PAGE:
It is well established that strong links between universities and business can bring about economic and social benefits, by helping companies innovate and academics commercialise their research. So how does the Dowling review differentiate itself from its predecessors?

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When it comes to consultations, report and reviews, the area of university-business collaboration is certainly fertile ground, with 12 publications since 2010 alone (see the National Centre for Universities and Business ‘review of reviews database‘ (XLS) for more information). This month has seen the release of the latest, the Dowling Review of Business-University Collaboration.

It is well established that strong links between universities and business can bring about economic and social benefits, by helping companies innovate and academics commercialise their research. So how does the Dowling review differentiate itself from its predecessors?

Commissioned in 2014 by the then Science Minister, Greg Clark, the review was given a focus on strategic partnerships between universities and businesses. Dame Ann Dowling and her review group have investigated the strength and weaknesses of these partnerships across the UK’s academic and industry sectors.

The conclusion of the first Research Excellence Framework (REF), which generated a large number of ‘impact case studies’ detailing successful business-university collaborations, acted as an important and timely source of evidence. Combining the REF data with submissions from universities, businesses, representative bodies and individuals, the review’s recommendations are aimed at all involved in the process of building relationships, from individual researchers through to funding bodies and government.

Room for improvement?

Overall, the UK has a good reputation when it comes to links between universities and business although there is still room for improvement (PDF). The Dowling review has uncovered other potential weaknesses.

Firstly, the strength of business-university collaborations varies markedly between sectors, institutions and companies. Analysis of the REF case studies identified some large companies as active collaborators, whereas others of similar size and focus rarely featured in, or were completely absent from the data. The report argues that getting more companies to engage, and engage successfully, with the higher education (HE) sector will not only benefit the individual businesses and universities involved, but the UK as a whole.

Collaborations – it’s personal

Of equal concern was that many senior managers, in both universities and businesses, consulted during the review were unable to provide strategic oversight of the number and size of partnerships their organisations were involved in. This finding may arise from a key observation of the Dowling review – collaborations often begin with connections between individual researchers.

Although it might be harder for management to track, personal relationships are central to successful partnerships and the review recommends how individuals can be encouraged and supported when building collaborations.

Incentives must embolden academics to work with industry, rather than make them feel the HE system works against them if they do. Spending time in industry should be viewed as a ‘mark of esteem’ in an academic’s career and promotion and recruitment criteria must make commercial research an integral part of success in ‘relevant disciplines’.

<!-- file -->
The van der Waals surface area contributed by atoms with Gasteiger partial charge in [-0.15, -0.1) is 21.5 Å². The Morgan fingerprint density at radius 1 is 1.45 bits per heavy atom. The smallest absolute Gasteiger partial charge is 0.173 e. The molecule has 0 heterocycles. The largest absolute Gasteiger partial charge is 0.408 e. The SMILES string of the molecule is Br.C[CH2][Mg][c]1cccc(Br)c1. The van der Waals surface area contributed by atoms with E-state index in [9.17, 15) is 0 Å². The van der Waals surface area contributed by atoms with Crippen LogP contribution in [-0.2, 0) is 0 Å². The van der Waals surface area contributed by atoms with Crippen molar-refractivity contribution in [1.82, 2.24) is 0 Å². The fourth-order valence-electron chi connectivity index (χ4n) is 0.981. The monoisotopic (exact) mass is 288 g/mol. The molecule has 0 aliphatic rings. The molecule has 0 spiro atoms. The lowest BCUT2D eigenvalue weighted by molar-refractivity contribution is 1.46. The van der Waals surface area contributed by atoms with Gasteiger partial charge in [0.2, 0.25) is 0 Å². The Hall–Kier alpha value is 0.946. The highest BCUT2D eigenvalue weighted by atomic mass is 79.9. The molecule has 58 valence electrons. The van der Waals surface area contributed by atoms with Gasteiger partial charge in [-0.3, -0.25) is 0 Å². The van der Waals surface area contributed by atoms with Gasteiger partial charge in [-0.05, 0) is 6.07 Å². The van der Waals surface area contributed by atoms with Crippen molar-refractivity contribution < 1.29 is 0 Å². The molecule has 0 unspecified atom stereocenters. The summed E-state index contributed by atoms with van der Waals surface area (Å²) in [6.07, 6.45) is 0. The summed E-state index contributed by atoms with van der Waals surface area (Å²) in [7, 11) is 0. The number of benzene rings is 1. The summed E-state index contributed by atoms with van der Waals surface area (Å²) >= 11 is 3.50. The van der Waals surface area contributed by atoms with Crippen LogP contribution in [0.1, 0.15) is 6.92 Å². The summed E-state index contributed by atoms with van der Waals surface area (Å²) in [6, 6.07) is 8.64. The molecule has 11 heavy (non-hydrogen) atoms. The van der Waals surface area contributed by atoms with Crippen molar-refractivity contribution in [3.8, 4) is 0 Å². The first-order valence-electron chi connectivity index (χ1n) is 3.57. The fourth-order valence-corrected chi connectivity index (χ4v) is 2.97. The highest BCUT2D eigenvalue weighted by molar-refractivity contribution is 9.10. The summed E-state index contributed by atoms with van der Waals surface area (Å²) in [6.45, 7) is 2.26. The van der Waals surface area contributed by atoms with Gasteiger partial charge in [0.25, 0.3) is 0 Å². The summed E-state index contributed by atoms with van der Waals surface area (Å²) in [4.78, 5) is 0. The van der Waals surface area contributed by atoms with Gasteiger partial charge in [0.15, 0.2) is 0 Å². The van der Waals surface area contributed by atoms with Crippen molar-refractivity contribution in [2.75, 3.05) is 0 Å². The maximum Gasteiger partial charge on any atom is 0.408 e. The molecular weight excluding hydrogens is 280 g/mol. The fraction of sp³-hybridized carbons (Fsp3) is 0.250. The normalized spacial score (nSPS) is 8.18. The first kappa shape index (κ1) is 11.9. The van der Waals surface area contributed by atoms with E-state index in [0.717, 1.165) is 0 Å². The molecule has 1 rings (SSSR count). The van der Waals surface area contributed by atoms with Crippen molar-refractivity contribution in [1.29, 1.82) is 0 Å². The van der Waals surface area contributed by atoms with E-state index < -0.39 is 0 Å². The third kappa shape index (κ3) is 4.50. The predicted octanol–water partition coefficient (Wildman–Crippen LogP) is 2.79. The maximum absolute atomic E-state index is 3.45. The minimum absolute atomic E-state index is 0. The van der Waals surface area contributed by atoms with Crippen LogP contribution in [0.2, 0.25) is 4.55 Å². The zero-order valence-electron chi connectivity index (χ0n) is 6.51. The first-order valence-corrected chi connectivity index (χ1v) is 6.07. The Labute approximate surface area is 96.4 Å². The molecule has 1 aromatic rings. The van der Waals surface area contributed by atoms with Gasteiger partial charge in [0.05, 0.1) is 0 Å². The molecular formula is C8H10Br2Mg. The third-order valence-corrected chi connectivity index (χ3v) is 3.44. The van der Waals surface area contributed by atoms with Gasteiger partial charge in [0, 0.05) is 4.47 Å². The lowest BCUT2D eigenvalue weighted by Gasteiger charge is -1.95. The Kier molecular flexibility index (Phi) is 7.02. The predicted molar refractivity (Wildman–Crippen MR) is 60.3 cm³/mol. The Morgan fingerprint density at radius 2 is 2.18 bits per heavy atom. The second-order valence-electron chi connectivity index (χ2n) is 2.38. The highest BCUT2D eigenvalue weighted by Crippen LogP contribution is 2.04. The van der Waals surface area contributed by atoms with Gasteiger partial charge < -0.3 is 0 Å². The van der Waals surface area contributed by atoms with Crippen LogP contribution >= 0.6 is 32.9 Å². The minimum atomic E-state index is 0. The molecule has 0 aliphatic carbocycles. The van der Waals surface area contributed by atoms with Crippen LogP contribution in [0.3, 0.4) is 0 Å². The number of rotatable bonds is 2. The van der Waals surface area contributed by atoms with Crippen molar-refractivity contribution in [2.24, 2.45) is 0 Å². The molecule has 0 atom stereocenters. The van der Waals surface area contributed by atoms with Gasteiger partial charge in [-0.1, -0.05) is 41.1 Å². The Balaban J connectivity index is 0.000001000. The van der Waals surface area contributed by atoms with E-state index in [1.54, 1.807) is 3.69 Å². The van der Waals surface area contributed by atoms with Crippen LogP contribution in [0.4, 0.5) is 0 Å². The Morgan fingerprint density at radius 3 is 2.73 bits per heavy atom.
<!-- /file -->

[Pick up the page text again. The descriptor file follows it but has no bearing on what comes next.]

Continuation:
Like Witty before (PDF), the inclusion of impact in the REF is commended for changing academic culture, and the review calls for the impact weighting to be maintained or even increased in the next exercise.

Simplifying the system

The Dowling review is not the first to criticise the complexity of the UK’s innovation support system, nor the first to recommend that existing schemes should be simplified and consolidated.

This complexity is particularly challenging for SMEs, who lack the time or money to understand and identify the correct schemes they should engage with. NCUB are developing an intelligent brokerage tool, which should help companies and academics navigate the system.

The national picture could be further improved if Local Enterprise Partnerships (LEPs) and university technology transfer offices (TTOs) worked together to share best practice, rather than compete. Echoing the Wellcome Trust and the Royal Society’s own submission to the review, the reviews call upon TTOs in particular to prioritise longer-term knowledge exchange over short-term income generation.

However, despite the complex system, the review recommends creating a new funding scheme, the ‘Award in Collaborative Excellence’ (ACE). As proposed, ACE will pump-prime existing strong relationships between individuals, turning them into long-term group collaborations with ‘critical mass’ and substantial industry funding.

The call on government

Other than addressing urgently the problem of VAT on shared research facilities, which penalises non-profit research institutions hosting commercial partners, the recommendations for government are relatively light touch. Although greater coordination and clarity is recommended, the previous government’s industrial strategy and focus on the ‘eight-great technologies’ has laid the groundwork from which business-university collaborations can support economic growth.

With plenty of good will in both sectors, the main role for government, according to Dowling, is to ensure that the component parts in place work together as an effective system.  As the new Science and Universities Minister, Jo Johnson welcomed the review and a formal response from Government is expected in the Autumn, it remains to be seen which of Dowling’s recommendations will be implemented and how.

Read the Royal Society’s submission to the Dowling Review.


  • Alasdair Taylor

    Alasdair Taylor